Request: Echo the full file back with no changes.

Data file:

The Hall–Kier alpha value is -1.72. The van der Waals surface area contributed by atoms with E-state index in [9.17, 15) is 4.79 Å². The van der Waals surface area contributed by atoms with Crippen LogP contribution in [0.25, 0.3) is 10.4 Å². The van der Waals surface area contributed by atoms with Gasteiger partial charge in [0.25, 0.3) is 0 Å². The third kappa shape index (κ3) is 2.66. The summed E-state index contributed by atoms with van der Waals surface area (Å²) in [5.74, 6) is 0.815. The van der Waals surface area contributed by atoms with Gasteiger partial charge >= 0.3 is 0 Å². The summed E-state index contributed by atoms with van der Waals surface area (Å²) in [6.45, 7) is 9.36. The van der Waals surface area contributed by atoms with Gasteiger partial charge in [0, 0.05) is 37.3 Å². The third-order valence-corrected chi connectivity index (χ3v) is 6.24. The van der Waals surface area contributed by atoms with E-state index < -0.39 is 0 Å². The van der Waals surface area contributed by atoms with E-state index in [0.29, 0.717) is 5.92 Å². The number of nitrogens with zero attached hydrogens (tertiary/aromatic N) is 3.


The Hall–Kier alpha value is -1.72. The van der Waals surface area contributed by atoms with E-state index in [9.17, 15) is 4.79 Å². The van der Waals surface area contributed by atoms with Crippen LogP contribution in [0.25, 0.3) is 10.4 Å². The van der Waals surface area contributed by atoms with Gasteiger partial charge in [0.25, 0.3) is 0 Å². The third kappa shape index (κ3) is 2.66. The summed E-state index contributed by atoms with van der Waals surface area (Å²) in [5.74, 6) is 0.815. The van der Waals surface area contributed by atoms with Gasteiger partial charge >= 0.3 is 0 Å². The summed E-state index contributed by atoms with van der Waals surface area (Å²) in [6.45, 7) is 9.36. The van der Waals surface area contributed by atoms with Gasteiger partial charge in [0, 0.05) is 37.3 Å². The third-order valence-corrected chi connectivity index (χ3v) is 6.24. The van der Waals surface area contributed by atoms with E-state index < -0.39 is 0 Å². The van der Waals surface area contributed by atoms with E-state index in [0.29, 0.717) is 5.92 Å². The number of nitrogens with zero attached hydrogens (tertiary/aromatic N) is 3.